As published as an editorial in the New Haven Register, July 5, 2010.

UConn Reaches Stem Cell Milestone

Connecticut’s support of embryonic stem cell research has reached an important milestone with the announcement that four stem cell cultures grown at the University of Connecticut have been approved for use in federally funded research.

With the announcement, UConn joins a handful of universities that have developed stem cell lines approved for research with federal funding. President George W. Bush had severely restricted aid for the research, despite its potential in treating or curing a number of injuries or diseases with the undifferentiated cells, which can grow into specific types of tissue.

Seeing the potential, a number of states, including Connecticut, established funds to pay for the research after Bush’s restrictions, which have since been eased by the Obama administration.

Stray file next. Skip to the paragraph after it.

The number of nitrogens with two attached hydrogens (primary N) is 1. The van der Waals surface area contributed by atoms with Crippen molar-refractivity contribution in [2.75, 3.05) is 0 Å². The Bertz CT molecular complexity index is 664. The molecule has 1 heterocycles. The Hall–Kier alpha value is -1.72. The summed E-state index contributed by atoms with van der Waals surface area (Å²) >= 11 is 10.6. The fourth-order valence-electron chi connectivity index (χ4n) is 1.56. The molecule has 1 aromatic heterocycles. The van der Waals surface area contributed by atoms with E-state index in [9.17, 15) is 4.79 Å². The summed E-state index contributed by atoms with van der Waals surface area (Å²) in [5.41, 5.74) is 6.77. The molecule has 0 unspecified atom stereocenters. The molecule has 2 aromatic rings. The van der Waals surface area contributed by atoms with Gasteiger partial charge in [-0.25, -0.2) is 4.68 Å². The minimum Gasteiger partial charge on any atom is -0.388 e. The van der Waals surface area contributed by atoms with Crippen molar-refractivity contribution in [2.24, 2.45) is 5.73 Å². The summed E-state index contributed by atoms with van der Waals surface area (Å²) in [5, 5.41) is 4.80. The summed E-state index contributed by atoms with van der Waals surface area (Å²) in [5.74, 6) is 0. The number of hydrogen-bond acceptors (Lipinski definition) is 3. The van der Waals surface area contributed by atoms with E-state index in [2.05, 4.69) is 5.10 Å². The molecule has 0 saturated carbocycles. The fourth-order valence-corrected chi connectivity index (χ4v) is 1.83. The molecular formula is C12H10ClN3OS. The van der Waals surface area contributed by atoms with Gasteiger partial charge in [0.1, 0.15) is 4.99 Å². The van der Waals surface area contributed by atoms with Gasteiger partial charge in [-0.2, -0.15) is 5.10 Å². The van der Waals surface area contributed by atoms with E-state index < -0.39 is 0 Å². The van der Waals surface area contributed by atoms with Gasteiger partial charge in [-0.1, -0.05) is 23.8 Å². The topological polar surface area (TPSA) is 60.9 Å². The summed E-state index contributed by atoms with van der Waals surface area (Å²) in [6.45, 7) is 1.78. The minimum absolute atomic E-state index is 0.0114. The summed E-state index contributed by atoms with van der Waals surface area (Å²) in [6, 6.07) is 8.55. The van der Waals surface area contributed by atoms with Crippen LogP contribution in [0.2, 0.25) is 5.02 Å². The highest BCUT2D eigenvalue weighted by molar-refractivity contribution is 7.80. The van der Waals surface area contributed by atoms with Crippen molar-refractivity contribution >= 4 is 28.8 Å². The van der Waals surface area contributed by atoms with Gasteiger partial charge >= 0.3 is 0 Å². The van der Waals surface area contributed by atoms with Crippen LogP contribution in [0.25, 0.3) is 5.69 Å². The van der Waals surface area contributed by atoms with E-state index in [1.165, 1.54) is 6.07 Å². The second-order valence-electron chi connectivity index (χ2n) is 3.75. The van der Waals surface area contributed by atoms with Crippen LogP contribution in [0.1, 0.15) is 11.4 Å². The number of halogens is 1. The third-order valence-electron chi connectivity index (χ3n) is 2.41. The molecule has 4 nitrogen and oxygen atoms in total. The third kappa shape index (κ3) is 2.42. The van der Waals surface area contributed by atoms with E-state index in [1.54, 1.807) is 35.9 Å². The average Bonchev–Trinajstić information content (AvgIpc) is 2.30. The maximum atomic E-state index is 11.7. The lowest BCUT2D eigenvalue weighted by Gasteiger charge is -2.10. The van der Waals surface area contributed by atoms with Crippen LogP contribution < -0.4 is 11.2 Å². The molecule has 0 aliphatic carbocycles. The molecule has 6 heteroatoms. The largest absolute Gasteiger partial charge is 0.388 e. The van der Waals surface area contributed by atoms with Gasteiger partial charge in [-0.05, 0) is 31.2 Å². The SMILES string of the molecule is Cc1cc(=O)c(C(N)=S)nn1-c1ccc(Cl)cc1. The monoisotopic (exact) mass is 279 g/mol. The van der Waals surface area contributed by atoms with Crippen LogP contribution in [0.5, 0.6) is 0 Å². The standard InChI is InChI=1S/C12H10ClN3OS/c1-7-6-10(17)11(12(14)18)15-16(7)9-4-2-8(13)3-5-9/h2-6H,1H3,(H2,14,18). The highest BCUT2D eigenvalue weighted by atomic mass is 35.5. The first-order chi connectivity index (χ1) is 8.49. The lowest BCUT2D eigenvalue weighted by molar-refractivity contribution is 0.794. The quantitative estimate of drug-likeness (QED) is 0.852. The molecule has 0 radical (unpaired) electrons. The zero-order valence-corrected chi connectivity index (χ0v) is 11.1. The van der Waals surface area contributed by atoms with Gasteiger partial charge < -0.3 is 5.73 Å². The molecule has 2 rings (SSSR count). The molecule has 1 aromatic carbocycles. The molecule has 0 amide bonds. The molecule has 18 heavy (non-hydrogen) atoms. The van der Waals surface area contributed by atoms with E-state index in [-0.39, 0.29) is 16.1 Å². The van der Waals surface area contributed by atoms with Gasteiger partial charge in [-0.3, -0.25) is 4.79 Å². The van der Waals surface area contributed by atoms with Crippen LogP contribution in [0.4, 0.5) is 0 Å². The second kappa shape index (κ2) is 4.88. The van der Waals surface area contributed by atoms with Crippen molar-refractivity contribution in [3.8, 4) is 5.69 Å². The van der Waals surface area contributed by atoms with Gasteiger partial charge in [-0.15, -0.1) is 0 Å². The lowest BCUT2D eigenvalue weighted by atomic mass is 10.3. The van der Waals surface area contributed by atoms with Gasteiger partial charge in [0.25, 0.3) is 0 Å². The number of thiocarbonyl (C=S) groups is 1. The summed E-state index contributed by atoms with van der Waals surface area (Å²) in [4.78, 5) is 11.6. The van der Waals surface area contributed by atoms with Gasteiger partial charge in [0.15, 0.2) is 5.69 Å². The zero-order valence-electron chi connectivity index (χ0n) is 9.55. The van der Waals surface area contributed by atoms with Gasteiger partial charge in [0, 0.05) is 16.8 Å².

Underlining the potential of all stem cell research, Italian scientists have announced they have restored sight in 82 patients who had been blinded in one eye by caustic chemicals. One person who was blinded in an eye 60 years ago had his sight almost fully restored. The scientists used stem cells from the healthy eye to grow new corneal tissue that was transplanted into the blinded eye.

Unlike the stem cells used in Italy, UConn’s stem cells were taken from four frozen embryos donated by people who had stored them at the university’s fertility center.

The state, which established a 10-year, $100 million research fund, has granted $9.8 million this year for stem cell research at UConn and Yale University. In this highly competitive research field, California recently announced $25 million in grants to researchers there. Although far smaller than California, Connecticut now joins the Golden State in developing embryonic stem cells for research that could change the face of medicine.